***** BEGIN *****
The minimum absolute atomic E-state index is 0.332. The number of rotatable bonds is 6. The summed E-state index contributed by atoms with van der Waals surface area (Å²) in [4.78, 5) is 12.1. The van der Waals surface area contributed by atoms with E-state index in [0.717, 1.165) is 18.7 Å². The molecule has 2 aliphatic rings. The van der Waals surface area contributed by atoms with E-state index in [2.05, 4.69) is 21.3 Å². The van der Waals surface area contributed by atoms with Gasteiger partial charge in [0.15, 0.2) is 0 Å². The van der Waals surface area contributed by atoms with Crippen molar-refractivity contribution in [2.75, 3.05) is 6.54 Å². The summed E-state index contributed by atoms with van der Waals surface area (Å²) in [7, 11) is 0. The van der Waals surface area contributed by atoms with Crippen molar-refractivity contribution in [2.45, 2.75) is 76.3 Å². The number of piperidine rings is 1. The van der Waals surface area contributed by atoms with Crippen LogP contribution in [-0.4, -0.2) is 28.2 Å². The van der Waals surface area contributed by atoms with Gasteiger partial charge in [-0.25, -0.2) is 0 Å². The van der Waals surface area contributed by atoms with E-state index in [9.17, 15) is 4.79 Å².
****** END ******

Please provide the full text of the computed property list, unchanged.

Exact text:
The minimum absolute atomic E-state index is 0.332. The number of rotatable bonds is 6. The summed E-state index contributed by atoms with van der Waals surface area (Å²) in [4.78, 5) is 12.1. The van der Waals surface area contributed by atoms with E-state index in [0.717, 1.165) is 18.7 Å². The molecule has 2 aliphatic rings. The van der Waals surface area contributed by atoms with E-state index in [2.05, 4.69) is 21.3 Å². The van der Waals surface area contributed by atoms with Gasteiger partial charge in [0.15, 0.2) is 0 Å². The van der Waals surface area contributed by atoms with Crippen molar-refractivity contribution in [2.75, 3.05) is 6.54 Å². The summed E-state index contributed by atoms with van der Waals surface area (Å²) in [7, 11) is 0. The van der Waals surface area contributed by atoms with Crippen molar-refractivity contribution in [2.45, 2.75) is 76.3 Å². The number of piperidine rings is 1. The van der Waals surface area contributed by atoms with Crippen LogP contribution in [-0.4, -0.2) is 28.2 Å². The van der Waals surface area contributed by atoms with Gasteiger partial charge in [-0.25, -0.2) is 0 Å². The van der Waals surface area contributed by atoms with E-state index in [9.17, 15) is 4.79 Å².